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. Last Updated: 07/27/2016

China Halts Debate on Reform

BEIJING -- After several months of permitting China's intellectuals the freedom to call for political reform, ponder far-reaching revisions to the constitution and consider changes in the official history of the Tiananmen Square crackdown, the Communist Party has ordered a halt to such debate, and security personnel have begun harassing leading academics, economists and legal scholars, sources say.

In the past weeks, party organizations, research institutes and universities have been instructed to stop all conferences and suppress all essays about those three topics, according to sources within the Communist Party. The new instructions spell out these "three unmentionables," while the Propaganda Ministry has informed China's news media that there are additional subjects that can no longer be broached, the sources said.

Participants in a June conference on constitutional reform have been followed, interrogated or instructed to stop speaking about the issues, even trailed and harassed by security personnel.

The effort to muffle debate about the three issues appears to be part of a broader struggle between former Communist Party boss and President Jiang Zemin and his successor, Hu Jintao, Chinese sources and analysts said. Jiang and his allies, the sources said, generally oppose any political loosening. By contrast, Hu has portrayed himself as a friend of reformers and other progressives, attempting to gain their support in his struggle against Jiang.

Hu was appointed general secretary of the Communist Party last November and became China's president in March. But on the Standing Committee of the Politburo, the party's most powerful body, Jiang surrounded Hu with his old allies and kept one of China's most powerful positions, head of the Central Military Commission.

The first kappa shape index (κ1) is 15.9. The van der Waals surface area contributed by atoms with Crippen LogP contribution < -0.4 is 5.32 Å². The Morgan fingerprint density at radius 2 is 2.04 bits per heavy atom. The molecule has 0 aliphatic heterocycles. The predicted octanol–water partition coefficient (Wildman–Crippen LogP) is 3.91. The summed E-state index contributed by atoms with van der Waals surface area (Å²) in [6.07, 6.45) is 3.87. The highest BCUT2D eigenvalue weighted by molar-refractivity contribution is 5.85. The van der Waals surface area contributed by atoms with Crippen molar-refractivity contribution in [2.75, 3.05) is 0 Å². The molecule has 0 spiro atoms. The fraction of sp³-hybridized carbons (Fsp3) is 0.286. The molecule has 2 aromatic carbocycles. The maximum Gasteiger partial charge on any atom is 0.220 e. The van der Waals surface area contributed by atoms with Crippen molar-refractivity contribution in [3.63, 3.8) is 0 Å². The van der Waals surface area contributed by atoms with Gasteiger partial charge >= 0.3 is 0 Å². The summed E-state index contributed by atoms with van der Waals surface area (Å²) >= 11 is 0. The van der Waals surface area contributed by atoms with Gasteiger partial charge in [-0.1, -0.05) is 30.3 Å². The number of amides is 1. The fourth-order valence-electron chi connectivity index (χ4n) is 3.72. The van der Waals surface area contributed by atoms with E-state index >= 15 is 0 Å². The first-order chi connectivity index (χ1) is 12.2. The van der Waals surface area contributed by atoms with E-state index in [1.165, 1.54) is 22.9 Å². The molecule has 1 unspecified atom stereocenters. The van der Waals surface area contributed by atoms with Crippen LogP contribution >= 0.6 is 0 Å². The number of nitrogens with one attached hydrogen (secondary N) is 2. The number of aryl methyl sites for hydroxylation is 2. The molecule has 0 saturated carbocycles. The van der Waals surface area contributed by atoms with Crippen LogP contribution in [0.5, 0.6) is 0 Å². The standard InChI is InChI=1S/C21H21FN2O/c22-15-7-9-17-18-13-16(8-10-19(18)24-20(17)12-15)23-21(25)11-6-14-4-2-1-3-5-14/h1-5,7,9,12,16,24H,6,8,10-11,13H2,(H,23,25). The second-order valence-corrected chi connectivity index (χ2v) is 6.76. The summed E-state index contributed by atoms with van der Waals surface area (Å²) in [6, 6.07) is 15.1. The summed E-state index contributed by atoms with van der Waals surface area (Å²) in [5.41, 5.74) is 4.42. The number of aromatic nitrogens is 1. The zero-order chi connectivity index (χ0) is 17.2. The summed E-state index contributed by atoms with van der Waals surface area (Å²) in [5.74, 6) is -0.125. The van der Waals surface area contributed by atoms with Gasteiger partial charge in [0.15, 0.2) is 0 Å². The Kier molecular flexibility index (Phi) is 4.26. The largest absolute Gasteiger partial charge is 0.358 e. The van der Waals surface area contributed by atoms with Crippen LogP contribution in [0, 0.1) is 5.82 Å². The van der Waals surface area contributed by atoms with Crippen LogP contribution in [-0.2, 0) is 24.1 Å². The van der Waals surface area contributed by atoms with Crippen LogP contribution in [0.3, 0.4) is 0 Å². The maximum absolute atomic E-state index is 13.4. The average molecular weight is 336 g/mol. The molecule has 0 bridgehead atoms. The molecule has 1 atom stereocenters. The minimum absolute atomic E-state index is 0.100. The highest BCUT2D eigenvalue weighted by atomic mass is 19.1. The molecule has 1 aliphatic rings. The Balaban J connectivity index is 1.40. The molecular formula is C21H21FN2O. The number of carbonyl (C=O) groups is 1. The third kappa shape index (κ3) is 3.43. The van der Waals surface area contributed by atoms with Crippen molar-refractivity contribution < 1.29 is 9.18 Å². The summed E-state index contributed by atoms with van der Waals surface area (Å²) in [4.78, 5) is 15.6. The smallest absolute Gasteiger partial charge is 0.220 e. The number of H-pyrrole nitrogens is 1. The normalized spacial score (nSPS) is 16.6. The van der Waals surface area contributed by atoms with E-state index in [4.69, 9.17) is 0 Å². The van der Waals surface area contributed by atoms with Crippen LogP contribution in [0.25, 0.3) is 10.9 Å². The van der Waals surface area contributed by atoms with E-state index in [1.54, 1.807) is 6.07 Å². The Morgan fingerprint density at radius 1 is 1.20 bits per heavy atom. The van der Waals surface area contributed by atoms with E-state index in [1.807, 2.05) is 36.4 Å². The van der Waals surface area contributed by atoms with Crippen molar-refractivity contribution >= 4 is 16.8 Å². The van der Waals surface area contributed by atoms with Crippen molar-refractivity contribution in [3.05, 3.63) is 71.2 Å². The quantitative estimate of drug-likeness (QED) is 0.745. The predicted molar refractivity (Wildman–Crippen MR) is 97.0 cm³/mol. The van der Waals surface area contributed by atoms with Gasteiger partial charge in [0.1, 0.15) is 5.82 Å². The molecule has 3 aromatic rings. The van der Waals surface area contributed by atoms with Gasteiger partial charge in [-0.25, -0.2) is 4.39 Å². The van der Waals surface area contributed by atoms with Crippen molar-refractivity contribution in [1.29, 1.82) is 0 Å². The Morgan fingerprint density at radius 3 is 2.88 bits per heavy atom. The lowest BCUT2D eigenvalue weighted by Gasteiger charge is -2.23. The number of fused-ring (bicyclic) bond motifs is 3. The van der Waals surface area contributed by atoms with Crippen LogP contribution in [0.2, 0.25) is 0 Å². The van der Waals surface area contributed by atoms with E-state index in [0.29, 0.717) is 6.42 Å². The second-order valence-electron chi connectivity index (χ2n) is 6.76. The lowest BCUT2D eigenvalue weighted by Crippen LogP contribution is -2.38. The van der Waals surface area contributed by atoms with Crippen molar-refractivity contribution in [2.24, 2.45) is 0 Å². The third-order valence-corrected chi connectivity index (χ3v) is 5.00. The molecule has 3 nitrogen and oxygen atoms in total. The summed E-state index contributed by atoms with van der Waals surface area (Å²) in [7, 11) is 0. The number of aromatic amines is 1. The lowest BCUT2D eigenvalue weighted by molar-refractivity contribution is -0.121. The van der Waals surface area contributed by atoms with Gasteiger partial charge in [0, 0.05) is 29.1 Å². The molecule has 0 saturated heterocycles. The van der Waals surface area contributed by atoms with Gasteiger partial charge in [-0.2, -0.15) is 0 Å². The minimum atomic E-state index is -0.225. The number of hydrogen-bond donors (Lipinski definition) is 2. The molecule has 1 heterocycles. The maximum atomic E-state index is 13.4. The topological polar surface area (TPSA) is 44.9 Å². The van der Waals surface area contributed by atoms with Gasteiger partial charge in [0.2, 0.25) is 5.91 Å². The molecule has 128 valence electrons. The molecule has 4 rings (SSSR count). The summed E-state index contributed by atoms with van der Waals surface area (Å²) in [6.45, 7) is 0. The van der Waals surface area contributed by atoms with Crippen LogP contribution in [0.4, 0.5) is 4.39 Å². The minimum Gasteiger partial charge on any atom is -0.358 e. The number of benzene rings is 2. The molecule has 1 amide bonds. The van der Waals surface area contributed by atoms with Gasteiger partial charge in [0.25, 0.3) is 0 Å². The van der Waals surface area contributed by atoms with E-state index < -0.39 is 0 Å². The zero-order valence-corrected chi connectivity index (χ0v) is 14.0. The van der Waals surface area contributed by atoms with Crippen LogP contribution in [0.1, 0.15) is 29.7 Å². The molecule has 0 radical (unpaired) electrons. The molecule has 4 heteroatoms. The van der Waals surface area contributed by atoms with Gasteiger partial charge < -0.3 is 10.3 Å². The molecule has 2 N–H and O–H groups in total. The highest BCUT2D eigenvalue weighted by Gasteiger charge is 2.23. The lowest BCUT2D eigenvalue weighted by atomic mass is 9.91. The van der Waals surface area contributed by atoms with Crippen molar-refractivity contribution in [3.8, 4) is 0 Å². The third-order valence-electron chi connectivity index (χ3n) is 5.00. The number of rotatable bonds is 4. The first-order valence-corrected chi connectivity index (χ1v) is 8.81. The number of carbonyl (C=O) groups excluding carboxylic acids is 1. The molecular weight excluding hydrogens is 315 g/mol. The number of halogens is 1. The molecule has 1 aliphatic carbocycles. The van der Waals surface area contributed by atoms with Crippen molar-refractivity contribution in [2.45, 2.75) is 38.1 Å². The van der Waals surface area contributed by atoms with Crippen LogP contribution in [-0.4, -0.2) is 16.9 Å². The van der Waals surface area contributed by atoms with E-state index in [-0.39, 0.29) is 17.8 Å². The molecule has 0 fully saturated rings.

This spring, both sides attempted to use the outbreak of severe acute respiratory syndrome, or SARS, to their advantage. Jiang and his supporters followed the party's traditional tactic: denying there was a crisis. But by late April, Hu and his main ally Premier Wen Jiabao forced the party to cooperate with the World Health Organization and fight the disease. Hu and Wen also fired the health minister, a Jiang loyalist, and the newly appointed mayor of Beijing.

On July 25, the Workers' Daily published a call by Su Liqing, a senior official in China's government-controlled labor union, for direct elections of local union bosses by factory workers. This proposal had not been broached since before the Tiananmen crackdown. Also, a group of five senior party elders wrote letters urging Jiang to step down from all his positions. And independent intellectuals began raising the idea of revising the official history of Tiananmen.

The struggle has also stretched into the news media, which in recent months has been full of conflicting signals. Following an explosion of groundbreaking reports during the SARS epidemic, the Propaganda Ministry, led by a Jiang loyalist, has issued a series of circulars banning reports on a variety of topics.

China is planning to revise its constitution next year. Chinese sources close to that committee said there are two main additions to the constitution being debated. One is a clause protecting private property. The other is a clause enshrining the "Three Represents," a modification of Marxist theory developed by Jiang that says the Communist Party should represent the interests of all the people, including businesses, rather than just the working class.

Writing the Three Represents into the constitution would give Jiang a status almost equivalent to Communist China's two other towering figures, Mao Zedong and Deng Xiaoping, strengthening Jiang's allies. But at the June conference a statement was issued saying the constitution should be free from all ideology -- a direct slap at Jiang. "He might have gone too far," one participant said. "But we all agreed with him."